Thursday, August 14, 2014

Little One

Let me start this post by saying I realize that I am not the first woman to be pregnant.  I’m sure it seems like a pretty normal thing to most people.  I mean, my Facebook newsfeed pops up with pregnancy announcements from various people on a daily basis.  It’s the age group I guess.   The general order goes as such: engagement announcements, then wedding pictures, honeymoon, etc., and then finally, (or in our case, very quickly) sonogram photos follow.  But regardless of how simple and “normal” it may seem to the world, I can tell you as the woman carrying this soon-to-be person, it is far from a normal experience.  Every day feels like a momentous occasion.  Every time I realize my belly is bigger, every time I think I feel her moving – it is a huge event for me. 

Don’t get me wrong, I’m not one of those people who’s going to sit here and romanticize this whole pregnancy thing.  Honestly, I spent years (as most girls do) trying really hard NOT to get pregnant.  The beginning of pregnancy felt more like a parasite than a human as I tried to keep food down and barely got out of bed.  The “side effects” and “symptoms” of pregnancy range from gross to just downright weird.  (Trust me, you have no idea.)  And I sincerely have to question the women who just “loveeeeee” being pregnant (my mom included).  I did, however, never forget how much of a privilege it is to be pregnant.  I have always known that I wanted to be a mother someday, and the thought of not getting that chance is a type of heartbreak I cannot even fathom.  So even on my sickest days, I made sure to take a moment to remember how truly lucky I am. 

Now that I’m in the midst of the second trimester and feel almost human again, I think I’m finally starting to think of this little alien inside of me as a real person.  Knowing she’s a girl (which I knew in my heart from day one, but has since been confirmed through medical technology), picking out a name, and watching Danny fall more and more in love with the idea of her has certainly made it more real.  I admit I was afraid in the beginning.  I confess I still am.  It’s my medical knowledge, it’s my professional and personal knowledge of all the bad things that happen to people, it’s my firsthand experience of loss, and bottom line, my overwhelming anxiety that contribute to this fear.  What if. . . [insert a thousand possible tragic scenarios here].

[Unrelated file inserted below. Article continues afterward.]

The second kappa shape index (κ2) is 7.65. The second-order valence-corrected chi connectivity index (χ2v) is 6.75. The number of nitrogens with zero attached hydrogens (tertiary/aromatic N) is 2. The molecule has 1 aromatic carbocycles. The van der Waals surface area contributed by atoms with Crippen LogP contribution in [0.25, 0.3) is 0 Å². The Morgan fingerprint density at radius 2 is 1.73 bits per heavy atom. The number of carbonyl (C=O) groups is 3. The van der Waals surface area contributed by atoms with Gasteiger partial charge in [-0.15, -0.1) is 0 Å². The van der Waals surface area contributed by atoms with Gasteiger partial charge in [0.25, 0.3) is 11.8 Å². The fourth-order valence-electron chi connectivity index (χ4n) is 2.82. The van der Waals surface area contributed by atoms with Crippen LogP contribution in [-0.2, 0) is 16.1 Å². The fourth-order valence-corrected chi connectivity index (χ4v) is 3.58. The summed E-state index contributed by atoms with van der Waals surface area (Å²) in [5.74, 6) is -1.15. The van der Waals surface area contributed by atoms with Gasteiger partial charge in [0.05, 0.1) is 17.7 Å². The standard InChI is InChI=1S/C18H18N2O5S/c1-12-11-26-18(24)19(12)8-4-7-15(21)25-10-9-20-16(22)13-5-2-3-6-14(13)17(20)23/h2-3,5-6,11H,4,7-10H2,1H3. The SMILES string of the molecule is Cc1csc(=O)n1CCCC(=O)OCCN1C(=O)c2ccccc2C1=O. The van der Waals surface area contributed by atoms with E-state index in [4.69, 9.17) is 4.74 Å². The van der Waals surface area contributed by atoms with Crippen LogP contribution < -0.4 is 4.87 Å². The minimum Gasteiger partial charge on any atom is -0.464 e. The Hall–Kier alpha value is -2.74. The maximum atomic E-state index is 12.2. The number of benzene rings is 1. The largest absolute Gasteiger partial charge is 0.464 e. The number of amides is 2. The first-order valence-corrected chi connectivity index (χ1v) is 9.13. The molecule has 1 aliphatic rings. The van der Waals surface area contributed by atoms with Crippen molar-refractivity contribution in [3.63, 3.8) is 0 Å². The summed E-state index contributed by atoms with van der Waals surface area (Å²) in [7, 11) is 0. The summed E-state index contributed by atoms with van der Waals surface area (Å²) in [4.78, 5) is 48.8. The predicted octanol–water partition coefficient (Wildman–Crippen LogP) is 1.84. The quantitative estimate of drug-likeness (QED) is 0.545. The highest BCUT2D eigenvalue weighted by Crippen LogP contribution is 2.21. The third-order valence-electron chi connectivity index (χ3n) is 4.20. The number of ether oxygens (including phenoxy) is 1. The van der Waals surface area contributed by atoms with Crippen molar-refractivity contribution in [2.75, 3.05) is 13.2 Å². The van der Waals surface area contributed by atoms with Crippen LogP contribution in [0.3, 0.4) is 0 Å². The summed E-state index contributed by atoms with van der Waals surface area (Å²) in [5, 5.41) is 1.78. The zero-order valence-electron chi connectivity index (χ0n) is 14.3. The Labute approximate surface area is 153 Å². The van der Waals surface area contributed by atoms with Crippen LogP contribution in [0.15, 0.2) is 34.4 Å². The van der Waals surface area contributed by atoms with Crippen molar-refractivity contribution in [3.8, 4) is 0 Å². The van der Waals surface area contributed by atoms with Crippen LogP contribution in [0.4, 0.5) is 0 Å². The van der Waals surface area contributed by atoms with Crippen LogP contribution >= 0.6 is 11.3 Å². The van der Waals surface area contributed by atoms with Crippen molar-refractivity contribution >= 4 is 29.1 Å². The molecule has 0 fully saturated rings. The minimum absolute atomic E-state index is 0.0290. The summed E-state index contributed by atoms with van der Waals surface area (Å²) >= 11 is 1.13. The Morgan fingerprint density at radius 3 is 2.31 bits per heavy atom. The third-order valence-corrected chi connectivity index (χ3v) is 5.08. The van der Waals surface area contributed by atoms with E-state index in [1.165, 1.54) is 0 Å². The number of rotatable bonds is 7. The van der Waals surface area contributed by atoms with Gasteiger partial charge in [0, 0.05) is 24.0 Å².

What I’ve sort of had to teach myself in these almost five months is this baby is a person.  She’s not a medical condition – she’s a gift that’s been given to me.  Yes, a million things could go wrong – with the rest of the pregnancy, with the rest of her life, for that matter – but worrying about all those possibilities just takes away from the happiness we have right now. 

Through everything that has happened in my life, I have fought to hold onto that sparkle of hope that we are all born with.  That belief that all good things will win in the end, even if that belief has been tested time and time again.  And I have to admit it hasn’t been easy, but somehow knowing that it’s my job to help this little person hold onto that belief as well has given me a newfound strength that I did not know I had. 

I want our little girl to believe in magic, in the goodness of people, and the world for as long as she possibly can.  I know that inevitably things will happen to shake that belief.  And I will do my best to prepare her for those times.  Thinking about it now, I feel for my own sweet mother who tried her best to shield me from the bad parts of the world.  How hard it must have been to watch the difficult, unfair things overshadow the good in my life for some time. 

I like to think that I have more to offer this child now than I would have had I never faced difficulty.  I always admired my mother’s strength, and it in turn, strengthened me.  I will be honest with my daughter.  Bad things happen.  And those things often don’t make sense.  But that doesn’t mean we shy away from the things that make us happy.  Life is not meant to be lived in fear of the unknown.  All we can do is make the most of what we’re given, the time we’re given, the happiness we have today. And I'll make sure she knows she will always have a safe place to come home to when the world seems unkind.  

Having Danny by my side gives me such reassurance and happiness.  The ONE thing I NEVER worry about is what kind of father he will be.  This little one and I are both incredibly lucky.

I know exactly what thought will cross my mind when I hold her for the first time.  I will think to myself how brand-new she is.  How untouched by the world.  How her heart is unbroken and so open to all the beautiful things this life has to offer.  And how I will do my best to protect it.